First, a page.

The Four Minute Workout - too good to be true?
- An indoor cycling workout for E-Motion Rollers with detailed explanations by cycling coach Patrick Carey.
Four minutes. To good to be true?
This workout might take a bit longer than four minutes, but it only requires 3 to 5 minutes of actual hard work.
You can do ANYTHING for thirty seconds: about the time the effort starts to get really uncomfortable, you're done. The only caveat: during each 30-second interval you must pedal at absolute maximum; so hard, that it’s impossible to sustain that level longer than thirty seconds. A growing body of research shows short, maximum-effort bursts of work not only raise anaerobic capacity, but also our aerobic performance. In fact, workouts like this have been shown to create the same aerobic gains as a two-hour steady-state endurance ride.
How To Do It
Because this is a maximum-effort workout, we need to be relatively fresh. Schedule these workouts early in a training block, typically the first interval workout of the week. In other words, don’t do a four hour tempo ride the day before and expect to be fresh enough to do this workout.
Do an effective 10-15 minute warmup, including high-cadence pedaling and at least one effort of 60-90 seconds at threshold. On E-Motion Rollers, I prefer to warm up in a low resistance setting, then set the resistance to its max and only change gears during the workout.
During the workout, alternate each interval between sitting and standing. This is why Inside Ride's E-Motion Rollers are extremely beneficial for this workout indoors. They allow full-on efforts both sitting and standing, as well as having enough resistance to challenge even the strongest sprinters.
Begin in a relatively hard gear and focus on quickly accelerating (120+ RPM’s) for each sprint. Shift and continue to spin through gears until reaching maximum capable output. Hold that until the 30-second mark. Then drop to your lightest gear and spin easy for 3 to 5 minutes until you feel completely recovered and ready to hit full-intensity again.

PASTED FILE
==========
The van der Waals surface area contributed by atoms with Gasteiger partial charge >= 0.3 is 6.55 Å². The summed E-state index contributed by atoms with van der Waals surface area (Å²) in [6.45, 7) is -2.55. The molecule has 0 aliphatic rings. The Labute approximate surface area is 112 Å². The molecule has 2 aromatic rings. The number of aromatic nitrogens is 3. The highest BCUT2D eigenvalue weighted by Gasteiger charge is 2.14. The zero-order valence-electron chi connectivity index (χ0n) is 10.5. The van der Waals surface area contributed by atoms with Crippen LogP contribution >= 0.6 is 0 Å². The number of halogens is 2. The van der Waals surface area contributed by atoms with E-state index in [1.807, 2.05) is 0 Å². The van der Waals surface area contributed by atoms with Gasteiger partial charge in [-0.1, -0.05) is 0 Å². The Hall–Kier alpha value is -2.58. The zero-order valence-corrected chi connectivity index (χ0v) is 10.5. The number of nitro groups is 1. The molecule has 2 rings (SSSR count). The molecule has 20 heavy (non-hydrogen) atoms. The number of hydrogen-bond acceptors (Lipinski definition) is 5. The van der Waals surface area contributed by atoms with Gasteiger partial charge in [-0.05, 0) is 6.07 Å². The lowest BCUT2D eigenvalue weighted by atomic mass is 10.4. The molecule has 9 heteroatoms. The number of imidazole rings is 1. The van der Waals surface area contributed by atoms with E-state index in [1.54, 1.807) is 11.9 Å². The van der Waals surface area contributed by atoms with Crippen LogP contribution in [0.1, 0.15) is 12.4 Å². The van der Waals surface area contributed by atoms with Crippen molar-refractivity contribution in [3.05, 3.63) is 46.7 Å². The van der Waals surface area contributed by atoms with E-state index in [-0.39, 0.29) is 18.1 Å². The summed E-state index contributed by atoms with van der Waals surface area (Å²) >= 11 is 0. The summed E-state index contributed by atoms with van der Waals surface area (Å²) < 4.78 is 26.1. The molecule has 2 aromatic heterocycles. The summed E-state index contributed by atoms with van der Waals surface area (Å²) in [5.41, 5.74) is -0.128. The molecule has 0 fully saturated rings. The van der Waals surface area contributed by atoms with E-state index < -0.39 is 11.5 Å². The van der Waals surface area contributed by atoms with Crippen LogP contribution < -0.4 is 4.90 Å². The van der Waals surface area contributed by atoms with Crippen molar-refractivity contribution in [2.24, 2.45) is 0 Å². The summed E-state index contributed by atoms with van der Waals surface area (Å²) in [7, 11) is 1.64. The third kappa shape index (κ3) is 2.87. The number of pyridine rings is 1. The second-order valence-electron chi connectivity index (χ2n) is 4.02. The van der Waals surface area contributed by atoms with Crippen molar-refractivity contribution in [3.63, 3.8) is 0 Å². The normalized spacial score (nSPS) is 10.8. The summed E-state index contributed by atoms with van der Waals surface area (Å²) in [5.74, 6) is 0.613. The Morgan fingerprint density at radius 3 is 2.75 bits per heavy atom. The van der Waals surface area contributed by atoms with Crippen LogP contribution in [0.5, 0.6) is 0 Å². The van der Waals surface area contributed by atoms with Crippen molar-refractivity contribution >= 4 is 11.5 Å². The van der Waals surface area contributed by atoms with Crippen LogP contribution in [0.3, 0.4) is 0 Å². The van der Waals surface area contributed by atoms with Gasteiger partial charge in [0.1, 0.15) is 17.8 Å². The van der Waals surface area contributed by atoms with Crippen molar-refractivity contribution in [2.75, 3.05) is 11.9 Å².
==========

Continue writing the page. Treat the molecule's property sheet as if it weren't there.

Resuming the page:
Repeat until you are no longer able to perform full-power sprints.
● 10-15 minute warmup - including high cadence and tempo/threshold efforts.
● 6-10 x 30s maximum effort sprints (175-250% FTP)
○ Alternate every other effort between sitting and standing.
○ 3-5 minute recovery between sprints - spin in an easy gear for recovery.
○ If you're recovered before 3 minutes, it's because you can sprint harder during the intervals!
● 5-10 minute cooldown - Easy spinning after last sprint
Above is a power file from this workout completed on Inside Ride rollers. The athlete performed six sprints right around 250% of FTP. This is damn good power to make sprinting in your living room in the late winter!
Why does this work?
Common thinking often views the aerobic and anaerobic systems as mutually exclusive with the aerobic pathways shutting down whenever we “go anaerobic” - as if some sort of switch gets flipped. In truth, our aerobic system never stops working, even during short-duration, maximum-output bouts of exercise. We simply reach a force/power requirement that our slow-twitch (aerobic, high-efficiency) muscle fibers can't achieve on their own. When this happens, our fast-twitch (anaerobic, high-force) fibers begin firing in order to contribute to the collective effort. and all of our energy systems are activated.
This workout's all-out, cross-eyed-hard sprints aim to recruit as many muscle fibers and energy systems as possible. Though you will only just begin breathing hard by the end of the sprint, there is a large oxygen debt created, which can take a couple minutes to go away. This debt creates signals that trigger the body to adapt and increase aerobic pathways (oxidative enzymes, mitochondrial density and others). Taxing the neuromuscular system triggers changes in the neural networks that control the firing of our muscles. Improvements here allow us to produce more force and to do it faster, which is the essence of increasing power